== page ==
World leaders head to Saudi
World leaders headed to Saudi Arabia yesterday to offer condolences following the death of King Abdullah, with US President Barack Obama cutting short a trip to India to pay respects.
Obama will travel to Riyadh on Tuesday to meet new King Salman, the White House said.
Since Abdullah took the throne in 2005, Saudi Arabia has been a prime Arab ally of Washington, and last year joined the coalition carrying out air strikes against the Islamic State jihadist group.
One after another, foreign aircraft landed at a Riyadh military base where leaders from Africa, Europe and Asia descended a red-carpeted ramp to be welcomed by Saudi officials and served a traditional tiny cup of Arabic coffee.
Iranian Foreign Minister Mohammad Javad Zarif made a rare visit to the regional rival to offer condolences, television pictures showed.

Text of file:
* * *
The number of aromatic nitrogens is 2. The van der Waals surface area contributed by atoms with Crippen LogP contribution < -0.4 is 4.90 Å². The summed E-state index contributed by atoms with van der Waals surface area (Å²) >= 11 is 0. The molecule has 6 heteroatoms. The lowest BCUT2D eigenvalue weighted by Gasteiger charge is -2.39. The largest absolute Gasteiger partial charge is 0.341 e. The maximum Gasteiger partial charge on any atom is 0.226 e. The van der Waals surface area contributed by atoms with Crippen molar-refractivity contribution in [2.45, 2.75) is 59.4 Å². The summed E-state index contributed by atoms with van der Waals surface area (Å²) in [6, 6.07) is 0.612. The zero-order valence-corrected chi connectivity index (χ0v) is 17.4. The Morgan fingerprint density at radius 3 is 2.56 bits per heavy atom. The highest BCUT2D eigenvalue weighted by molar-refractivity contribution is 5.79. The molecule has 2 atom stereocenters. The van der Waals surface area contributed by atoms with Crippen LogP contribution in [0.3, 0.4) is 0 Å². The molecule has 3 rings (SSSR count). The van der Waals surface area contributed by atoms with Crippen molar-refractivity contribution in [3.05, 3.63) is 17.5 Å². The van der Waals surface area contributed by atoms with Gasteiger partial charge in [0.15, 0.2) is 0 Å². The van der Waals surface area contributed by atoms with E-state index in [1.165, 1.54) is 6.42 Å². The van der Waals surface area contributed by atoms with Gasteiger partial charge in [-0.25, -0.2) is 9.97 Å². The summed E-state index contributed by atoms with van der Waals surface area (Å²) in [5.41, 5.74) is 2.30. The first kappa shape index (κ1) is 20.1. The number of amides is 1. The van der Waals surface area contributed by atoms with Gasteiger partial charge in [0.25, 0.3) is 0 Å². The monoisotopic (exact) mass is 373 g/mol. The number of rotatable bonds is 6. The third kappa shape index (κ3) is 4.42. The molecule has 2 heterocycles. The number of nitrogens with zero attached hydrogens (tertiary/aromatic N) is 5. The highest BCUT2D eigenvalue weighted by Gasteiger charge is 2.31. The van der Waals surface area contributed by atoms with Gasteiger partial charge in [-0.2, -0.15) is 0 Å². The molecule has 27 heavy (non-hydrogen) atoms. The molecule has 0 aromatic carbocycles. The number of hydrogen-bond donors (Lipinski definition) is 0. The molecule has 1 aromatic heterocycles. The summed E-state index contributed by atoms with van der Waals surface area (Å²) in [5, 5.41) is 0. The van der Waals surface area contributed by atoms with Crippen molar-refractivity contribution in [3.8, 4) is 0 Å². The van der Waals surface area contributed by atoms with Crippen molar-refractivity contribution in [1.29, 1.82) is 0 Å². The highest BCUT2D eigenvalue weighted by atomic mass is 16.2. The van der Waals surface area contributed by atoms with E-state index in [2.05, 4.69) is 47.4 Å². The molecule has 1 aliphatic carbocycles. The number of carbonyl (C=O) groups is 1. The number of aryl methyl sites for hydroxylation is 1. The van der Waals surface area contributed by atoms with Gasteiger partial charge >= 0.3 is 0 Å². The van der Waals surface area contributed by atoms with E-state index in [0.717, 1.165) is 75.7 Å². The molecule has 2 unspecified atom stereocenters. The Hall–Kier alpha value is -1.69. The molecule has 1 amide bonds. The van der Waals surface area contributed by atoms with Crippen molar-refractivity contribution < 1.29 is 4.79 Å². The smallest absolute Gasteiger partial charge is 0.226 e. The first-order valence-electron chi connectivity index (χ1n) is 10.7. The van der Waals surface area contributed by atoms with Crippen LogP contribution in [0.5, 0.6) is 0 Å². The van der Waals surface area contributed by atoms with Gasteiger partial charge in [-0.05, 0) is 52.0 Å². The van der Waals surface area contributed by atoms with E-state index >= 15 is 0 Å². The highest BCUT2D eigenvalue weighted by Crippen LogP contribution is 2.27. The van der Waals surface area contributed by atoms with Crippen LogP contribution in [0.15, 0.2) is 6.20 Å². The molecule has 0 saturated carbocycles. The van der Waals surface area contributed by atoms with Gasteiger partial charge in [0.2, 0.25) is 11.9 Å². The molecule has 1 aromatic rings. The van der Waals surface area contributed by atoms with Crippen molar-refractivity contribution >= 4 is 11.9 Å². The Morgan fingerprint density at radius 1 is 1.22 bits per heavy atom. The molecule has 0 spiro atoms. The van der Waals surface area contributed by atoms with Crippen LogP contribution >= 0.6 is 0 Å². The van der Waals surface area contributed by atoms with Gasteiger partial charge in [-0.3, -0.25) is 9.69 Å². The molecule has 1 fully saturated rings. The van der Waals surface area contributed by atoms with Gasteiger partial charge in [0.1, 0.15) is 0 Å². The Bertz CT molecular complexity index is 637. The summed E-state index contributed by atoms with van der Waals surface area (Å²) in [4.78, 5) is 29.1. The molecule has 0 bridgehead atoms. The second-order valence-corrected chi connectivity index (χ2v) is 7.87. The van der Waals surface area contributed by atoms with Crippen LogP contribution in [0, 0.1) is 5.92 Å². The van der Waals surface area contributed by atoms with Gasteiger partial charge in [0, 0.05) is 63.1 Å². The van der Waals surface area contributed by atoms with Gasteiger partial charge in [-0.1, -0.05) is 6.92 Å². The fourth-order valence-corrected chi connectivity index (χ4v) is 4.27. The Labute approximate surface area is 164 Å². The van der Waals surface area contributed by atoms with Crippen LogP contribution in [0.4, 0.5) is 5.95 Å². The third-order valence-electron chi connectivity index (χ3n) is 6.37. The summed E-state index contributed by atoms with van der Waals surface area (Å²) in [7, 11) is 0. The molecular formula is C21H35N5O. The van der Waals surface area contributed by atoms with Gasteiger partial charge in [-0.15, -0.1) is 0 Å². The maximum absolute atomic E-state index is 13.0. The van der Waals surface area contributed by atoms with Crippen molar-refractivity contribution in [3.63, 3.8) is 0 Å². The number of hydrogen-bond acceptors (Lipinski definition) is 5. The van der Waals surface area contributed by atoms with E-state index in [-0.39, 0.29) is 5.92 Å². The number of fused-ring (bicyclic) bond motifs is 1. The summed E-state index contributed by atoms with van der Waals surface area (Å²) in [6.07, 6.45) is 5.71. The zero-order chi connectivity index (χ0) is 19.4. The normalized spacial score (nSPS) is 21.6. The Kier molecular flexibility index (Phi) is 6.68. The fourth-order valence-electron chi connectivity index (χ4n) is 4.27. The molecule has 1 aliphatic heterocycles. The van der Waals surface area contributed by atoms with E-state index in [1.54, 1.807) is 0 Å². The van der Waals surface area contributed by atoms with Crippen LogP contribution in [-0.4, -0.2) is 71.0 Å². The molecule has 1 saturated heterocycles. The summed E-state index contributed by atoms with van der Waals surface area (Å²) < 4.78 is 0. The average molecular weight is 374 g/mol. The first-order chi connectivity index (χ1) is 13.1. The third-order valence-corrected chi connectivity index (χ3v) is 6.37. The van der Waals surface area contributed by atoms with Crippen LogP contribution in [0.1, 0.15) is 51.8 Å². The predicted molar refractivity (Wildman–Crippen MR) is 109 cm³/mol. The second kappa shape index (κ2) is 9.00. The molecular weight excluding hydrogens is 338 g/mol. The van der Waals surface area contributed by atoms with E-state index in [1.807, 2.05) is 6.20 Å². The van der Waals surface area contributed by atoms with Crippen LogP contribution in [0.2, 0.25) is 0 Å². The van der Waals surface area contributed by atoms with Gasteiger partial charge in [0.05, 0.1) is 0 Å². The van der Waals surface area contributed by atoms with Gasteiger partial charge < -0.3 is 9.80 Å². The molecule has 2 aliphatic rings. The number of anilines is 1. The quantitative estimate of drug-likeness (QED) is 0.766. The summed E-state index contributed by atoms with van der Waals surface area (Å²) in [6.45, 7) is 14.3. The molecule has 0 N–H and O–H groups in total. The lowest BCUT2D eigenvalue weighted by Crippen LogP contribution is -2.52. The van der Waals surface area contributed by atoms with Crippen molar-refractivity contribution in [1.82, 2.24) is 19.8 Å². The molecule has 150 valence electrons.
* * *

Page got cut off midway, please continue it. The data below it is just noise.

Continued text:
Others who came included French President Francois Hollande, Afghanistan's President Ashraf Ghani, Indonesian Vice-President Jusuf Kalla, and Spain's King Felipe VI.
British Prime Minister David Cameron and Prince Charles were expected too.
Away from the airport, shops were open and life continued with almost no indication that a new era had began, except for billboards expressing condolences for Abdullah's death.
Abdullah died on Friday at the age of about 90 after being hospitalised with pneumonia.
He was a cautious reformer who led the Gulf state through a turbulent decade in a region shaken by the Arab Spring uprisings and Islamic extremism.